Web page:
Aaron Swartz, who has been a life long progressive and highly ethical, internet activist, who founded Demand Progress, has been charged in the US for downloading academic documents and potentially faces up to 35 years in prison and a $1 million fine. A political campaign to support Aaron Swartz has been launched and he deserves the widest support — the charges, threatened sentence and fine are truly outrageous.
Demand Progress have a petition you should sign in support of Aaron, which reads: "We stand with Aaron Swartz and his lifetime of work on ethics in government and academics.". They have also issued a statement which contains:
As best as we can tell, he is being charged with allegedly downloading too many journal articles from the Web. The government contends that downloading so many journal articles constitutes felony computer hacking and should be punished with time in prison.
The charges are made all the more senseless by the fact that the alleged victim has settled any claims against Aaron, explained they've suffered no loss or damage, and asked the government not to prosecute.
James Jacobs, the Government Documents Librarian at Stanford University -- where Aaron did undergraduate work -- denounced the arrest: "Aaron's prosecution undermines academic inquiry and democratic principles," Jacobs said. "It's incredible that the government would try to lock someone up for allegedly looking up articles at a library."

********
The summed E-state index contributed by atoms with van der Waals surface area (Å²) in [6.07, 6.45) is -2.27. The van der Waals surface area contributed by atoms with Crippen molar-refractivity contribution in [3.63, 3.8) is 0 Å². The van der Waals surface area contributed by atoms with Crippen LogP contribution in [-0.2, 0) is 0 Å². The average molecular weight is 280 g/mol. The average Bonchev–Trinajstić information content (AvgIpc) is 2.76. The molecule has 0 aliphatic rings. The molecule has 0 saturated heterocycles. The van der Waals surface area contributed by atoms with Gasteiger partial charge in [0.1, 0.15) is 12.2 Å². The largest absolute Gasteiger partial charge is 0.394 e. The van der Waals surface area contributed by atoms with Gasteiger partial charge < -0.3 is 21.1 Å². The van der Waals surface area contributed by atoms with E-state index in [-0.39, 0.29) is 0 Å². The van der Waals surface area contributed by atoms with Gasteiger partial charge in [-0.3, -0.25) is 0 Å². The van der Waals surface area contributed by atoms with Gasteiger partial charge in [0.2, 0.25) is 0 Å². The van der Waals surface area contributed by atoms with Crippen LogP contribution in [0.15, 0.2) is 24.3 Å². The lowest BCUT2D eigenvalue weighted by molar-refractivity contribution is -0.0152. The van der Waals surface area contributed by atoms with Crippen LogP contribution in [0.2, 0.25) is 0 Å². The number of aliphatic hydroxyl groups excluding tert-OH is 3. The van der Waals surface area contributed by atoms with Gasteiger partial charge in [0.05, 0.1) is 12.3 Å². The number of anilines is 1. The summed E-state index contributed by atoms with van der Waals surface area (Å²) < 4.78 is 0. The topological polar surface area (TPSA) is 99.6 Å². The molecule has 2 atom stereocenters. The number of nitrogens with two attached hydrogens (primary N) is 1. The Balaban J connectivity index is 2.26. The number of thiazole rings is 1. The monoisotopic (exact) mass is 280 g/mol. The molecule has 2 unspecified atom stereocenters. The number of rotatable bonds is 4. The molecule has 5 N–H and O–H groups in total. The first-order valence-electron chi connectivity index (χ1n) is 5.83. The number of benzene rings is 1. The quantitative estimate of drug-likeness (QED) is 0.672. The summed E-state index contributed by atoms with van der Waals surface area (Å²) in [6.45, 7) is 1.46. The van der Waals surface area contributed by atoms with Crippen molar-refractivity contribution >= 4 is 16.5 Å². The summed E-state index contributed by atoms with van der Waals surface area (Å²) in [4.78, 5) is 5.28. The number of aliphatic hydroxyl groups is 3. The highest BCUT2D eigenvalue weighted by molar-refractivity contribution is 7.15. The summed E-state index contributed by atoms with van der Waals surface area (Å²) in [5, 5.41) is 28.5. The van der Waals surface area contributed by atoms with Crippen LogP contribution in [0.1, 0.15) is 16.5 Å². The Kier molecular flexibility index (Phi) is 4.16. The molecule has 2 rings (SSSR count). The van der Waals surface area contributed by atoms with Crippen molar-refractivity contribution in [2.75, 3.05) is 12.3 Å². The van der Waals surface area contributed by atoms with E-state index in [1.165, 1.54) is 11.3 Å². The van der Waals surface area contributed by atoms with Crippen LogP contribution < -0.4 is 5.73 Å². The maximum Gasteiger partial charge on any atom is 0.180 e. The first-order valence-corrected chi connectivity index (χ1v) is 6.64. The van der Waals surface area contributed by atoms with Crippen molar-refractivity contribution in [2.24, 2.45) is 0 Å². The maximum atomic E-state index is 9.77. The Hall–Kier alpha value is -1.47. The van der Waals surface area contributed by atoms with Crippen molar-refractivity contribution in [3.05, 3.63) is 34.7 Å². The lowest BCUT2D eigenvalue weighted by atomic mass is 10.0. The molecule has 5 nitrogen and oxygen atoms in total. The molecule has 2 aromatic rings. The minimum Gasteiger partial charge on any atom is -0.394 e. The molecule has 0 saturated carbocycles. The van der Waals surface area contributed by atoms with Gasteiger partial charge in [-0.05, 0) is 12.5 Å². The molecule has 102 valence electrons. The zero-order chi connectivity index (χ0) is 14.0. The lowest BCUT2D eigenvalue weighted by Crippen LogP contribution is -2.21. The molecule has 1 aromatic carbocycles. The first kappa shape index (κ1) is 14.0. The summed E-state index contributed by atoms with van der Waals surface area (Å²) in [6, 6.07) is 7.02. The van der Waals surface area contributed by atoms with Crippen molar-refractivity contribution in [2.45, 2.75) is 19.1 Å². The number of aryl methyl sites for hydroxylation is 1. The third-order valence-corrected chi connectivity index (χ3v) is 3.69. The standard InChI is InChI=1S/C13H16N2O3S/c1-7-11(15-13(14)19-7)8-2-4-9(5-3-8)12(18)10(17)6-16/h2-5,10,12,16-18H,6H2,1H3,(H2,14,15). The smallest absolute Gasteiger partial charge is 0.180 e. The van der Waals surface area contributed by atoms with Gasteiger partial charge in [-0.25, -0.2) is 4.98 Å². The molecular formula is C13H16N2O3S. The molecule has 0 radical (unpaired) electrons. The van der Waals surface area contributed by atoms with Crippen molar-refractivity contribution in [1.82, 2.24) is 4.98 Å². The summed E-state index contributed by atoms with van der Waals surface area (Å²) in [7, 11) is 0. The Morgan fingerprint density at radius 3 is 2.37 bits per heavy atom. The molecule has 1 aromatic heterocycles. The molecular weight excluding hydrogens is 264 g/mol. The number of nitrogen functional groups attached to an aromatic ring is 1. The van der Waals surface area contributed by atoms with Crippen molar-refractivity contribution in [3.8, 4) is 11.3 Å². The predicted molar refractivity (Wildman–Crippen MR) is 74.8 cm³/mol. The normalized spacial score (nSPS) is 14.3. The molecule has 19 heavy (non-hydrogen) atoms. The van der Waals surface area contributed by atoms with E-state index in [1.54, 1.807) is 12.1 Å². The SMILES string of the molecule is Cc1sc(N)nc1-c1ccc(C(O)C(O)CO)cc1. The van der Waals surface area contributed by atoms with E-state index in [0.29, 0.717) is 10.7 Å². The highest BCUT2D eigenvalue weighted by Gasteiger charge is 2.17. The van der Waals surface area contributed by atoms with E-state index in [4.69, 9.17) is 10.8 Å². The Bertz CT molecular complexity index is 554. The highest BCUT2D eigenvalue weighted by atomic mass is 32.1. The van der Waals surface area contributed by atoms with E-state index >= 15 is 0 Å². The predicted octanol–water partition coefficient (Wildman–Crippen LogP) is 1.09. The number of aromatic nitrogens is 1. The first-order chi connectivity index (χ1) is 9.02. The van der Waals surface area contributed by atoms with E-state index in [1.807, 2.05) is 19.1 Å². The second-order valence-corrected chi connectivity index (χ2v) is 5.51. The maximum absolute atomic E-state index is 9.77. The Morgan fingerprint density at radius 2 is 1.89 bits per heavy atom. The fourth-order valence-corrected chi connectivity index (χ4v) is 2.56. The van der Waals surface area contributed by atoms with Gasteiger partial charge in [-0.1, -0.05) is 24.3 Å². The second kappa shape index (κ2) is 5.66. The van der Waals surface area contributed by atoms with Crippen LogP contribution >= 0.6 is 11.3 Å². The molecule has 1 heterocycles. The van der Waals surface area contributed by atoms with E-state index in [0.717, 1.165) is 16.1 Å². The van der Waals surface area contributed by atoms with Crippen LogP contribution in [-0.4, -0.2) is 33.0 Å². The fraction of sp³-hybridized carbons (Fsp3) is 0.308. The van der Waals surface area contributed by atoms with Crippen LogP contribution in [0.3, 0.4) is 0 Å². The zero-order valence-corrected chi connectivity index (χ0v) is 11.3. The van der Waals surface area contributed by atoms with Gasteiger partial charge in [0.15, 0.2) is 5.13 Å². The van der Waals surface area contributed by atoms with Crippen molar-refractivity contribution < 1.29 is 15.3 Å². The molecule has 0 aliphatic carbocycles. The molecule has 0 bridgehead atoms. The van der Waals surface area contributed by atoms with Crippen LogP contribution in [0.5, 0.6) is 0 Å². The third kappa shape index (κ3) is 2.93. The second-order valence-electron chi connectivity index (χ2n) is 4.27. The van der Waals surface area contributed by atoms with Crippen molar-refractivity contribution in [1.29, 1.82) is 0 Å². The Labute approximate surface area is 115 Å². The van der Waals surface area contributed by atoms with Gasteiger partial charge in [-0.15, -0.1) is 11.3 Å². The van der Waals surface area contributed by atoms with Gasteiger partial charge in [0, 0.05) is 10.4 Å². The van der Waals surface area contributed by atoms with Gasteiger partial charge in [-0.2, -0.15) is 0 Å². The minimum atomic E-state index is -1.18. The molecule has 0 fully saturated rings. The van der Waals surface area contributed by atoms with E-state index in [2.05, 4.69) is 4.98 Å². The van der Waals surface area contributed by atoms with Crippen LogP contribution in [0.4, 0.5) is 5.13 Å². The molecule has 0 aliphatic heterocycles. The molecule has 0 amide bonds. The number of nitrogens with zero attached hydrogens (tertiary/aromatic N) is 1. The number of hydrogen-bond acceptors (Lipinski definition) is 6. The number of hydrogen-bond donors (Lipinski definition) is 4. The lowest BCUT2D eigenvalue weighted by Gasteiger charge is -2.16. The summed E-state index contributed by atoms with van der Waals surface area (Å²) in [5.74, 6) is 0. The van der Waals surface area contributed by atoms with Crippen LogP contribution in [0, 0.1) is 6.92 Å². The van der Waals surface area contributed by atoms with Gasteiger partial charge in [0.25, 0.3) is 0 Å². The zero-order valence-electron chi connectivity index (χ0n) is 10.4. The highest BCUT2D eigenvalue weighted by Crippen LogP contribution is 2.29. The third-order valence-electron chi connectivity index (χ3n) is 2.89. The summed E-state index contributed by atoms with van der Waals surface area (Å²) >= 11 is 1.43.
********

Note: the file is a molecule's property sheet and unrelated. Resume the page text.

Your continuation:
Aaron's record, from when he was a teenager much wiser than his years, to the present, as documented on his homepage explains his previous internet activism better than anything and is worth reproducing in full:
He is the author of numerous articles on a variety of topics, especially the corrupting influence of big money on institutions including nonprofits, the media, politics, and public opinion. In conjunction with Shireen Barday, he downloaded and analyzed 441,170 law review articles to determine the source of their funding; the results were published in the Stanford Law Review. From 2010-11, he researched these topics as a Fellow at the Harvard Ethics Center Lab on Institutional Corruption.
He has also assisted many other researchers in collecting and analyzing large data sets with theinfo.org. His landmark analysis of Wikipedia, Who Writes Wikipedia?, has been widely cited. Working with Web inventor Tim Berners-Lee at MIT, he helped develop and popularize standards for sharing data on the Web. He also coauthored the RSS 1.0 specification, now widely used for publishing news stories.
In 2007, he led the development of the nonprofit Open Library, an ambitious project to collect information about every book ever published. He also cofounded the online news site Reddit, where he released as free software the web framework he developed, web.py.
There is an article on Wired Feds Charge Activist As Hacker For Downloading Millions of Academic Articles, one on The Register, Reddit programmer charged with massive data theft and also one on Ars Technica, Former Reddit co-owner arrested for excessive JSTOR downloads.